Judgment Day for Ultima Online

Lord British and company take a beating from readers who feel Ultima Online's bugs, lag, and server crashes aren't worth the bucks.


Buyers of Ultima Online certainly benefited from Origin's gracious offer to let them play the title for free for the first month.

But what did UO players do when confronted with the moment of truth: subscribe in earnest and pay a US$9.95 monthly fee for unlimited play, or pass?

Our reader's poll sought responses from readers who have been there, at that fork in the road where the decision is made to either continue or hang up the keyboard.

Surprisingly, of the approximately 250 responses received through Tuesday morning, 70 percent of respondents said they had declined to become paying customers when their free month expired. One writer explained: "Bugs, lag, bugs, warping, bugs, busy signals, bugs, stupid design mistakes, bugs, getting booted off of servers, bugs, zero customer service, bugs, $55 cover charge plus monthly rate? No way this game justifies $9.95 a month. No way."

One thing we noticed about the responses was the detail contained in almost every e-mail message. Granted, Ultima Online is no ordinary title, but 500 words to tell us how you feel about the validity of paying ten bucks a month? (If you think we're paying by the word for these responses, well, we're not!)

Also obvious was the depth of feelings the game has generated in readers. Most readers bought the title with the highest of hopes and in most cases equally high expectations. Some players - in spite of the problems - felt it was worth it. "Ultima Online is the kind of game that is a way of life; you hate it, but you can't bear to survive without thriving upon it.... What would life be without UO?" one reader volunteered.

The financial commitment is serious. And therein lies the rub. The demand for value from Ultima Online exceeds the usual expectation attached to other PC titles. And everyone draws the line somewhere: "My patience ran out as soon as my free month did," said a hopeful gamer.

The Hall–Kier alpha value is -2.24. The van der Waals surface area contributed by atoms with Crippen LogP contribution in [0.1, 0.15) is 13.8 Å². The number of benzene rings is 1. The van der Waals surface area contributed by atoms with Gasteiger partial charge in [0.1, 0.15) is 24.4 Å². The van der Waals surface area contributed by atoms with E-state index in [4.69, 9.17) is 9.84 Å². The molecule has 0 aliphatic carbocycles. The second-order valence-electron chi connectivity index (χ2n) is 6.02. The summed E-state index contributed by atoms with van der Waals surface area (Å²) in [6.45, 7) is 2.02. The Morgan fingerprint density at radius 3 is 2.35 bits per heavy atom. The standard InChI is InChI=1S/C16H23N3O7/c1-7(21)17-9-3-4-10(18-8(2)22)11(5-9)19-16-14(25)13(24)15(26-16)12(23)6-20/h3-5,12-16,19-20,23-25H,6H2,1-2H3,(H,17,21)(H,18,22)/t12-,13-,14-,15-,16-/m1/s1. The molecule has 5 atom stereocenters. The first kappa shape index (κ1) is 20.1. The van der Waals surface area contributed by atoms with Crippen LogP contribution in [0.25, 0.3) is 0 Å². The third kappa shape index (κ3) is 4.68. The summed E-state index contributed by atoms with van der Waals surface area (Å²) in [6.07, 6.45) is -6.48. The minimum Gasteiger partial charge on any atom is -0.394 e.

"I came to that fork in the road far faster than I had liked, and when it came down to the wire I had to cancel my account," said another.

Given the unscientific methods of research here, it is hard to say whether this small pool of GameSpot readers is indicative of broader sentiment. And even though the numbers indicate substantial dissatisfaction, there was always the voice of the truly loyal bracketing the notes of complaint. As one gamer who decided to keep his subscription put it, "I think that UO will continue to grow into one of the best games ever made, and I don't want to miss any of it."

Here are few of the response we received. Thanks to all of you who responded to our news poll.

The link at the bottom of this page will take you to the first group of letters.

So what'll be. Pay the toll? Or bail?LETTER #1: STICKING AROUND

Hail and well met!

In one simple word, yes. I'd happily pay twice the price. The reason that I state that is because I am an avid role-player. UO gives a context in which I can truly exercise my mind, where I can meet challenges of the imagination, and where I can meet dozens, if not hundreds, of like minded people from all walks of life and many different countries.

Ultima Online is an experiment; there hasn't been anything quite like it before. If you take the approach that it's just a richer Diablo, or a massive Quake, (both of which I also play from time to time) then it's a failure. Since it was never intended as such.

Yes, there are still bugs, there are still performance issues, and the game mechanics system has a number of flaws. I tend to ignore them, since the object for me is not to "win the game." I did that the first time I played. For those that approach the game thinking that the purpose is to have the highest "strength," or the biggest collection of "armor," or kill the most players, I feel they've been cheated. Not by OSI, but by its own experiences, or lack thereof.

There is nothing impressive about having a faster computer, or a better Internet connection, or even being able to figure out the fastest way to kill another player. UO is a virtual society, where respect is earned by actions, or by speech, or a combination of both. It is not a Diablo, where the only object in the game was to kill.

Fare travelling, and good luck to thee.Mark, a.k.a. Elawyn of YewLETTER #2: CANCEL

In answer to your poll, I chose to cancel. It killed me, but I did it, and my reasons were myriad. For a start, I'd been with Ultima Online since the beta, back when the system requirements were MUCH lower. I went from a Pentium 75 (my original machine), to a Pentium 124MMX (my original machine with an Overdrive processor), to a Pentium 233MMX (an entirely new machine), and still was getting miserable game performance. I'd even upgraded to a K56Flex modem and 4 meg video card for good measure.

I know my ISP isn't to blame, because all my other friends whom I'd persuaded to join UO (and I now apologize profusely to them) were experiencing the exact same lag, latency, and crash problems with their own providers. One of my gaming pals uses a cable modem on a P2-300MMX and STILL can't beat the lag. So $1000 and four months later, all my efforts just left me broke and frustrated.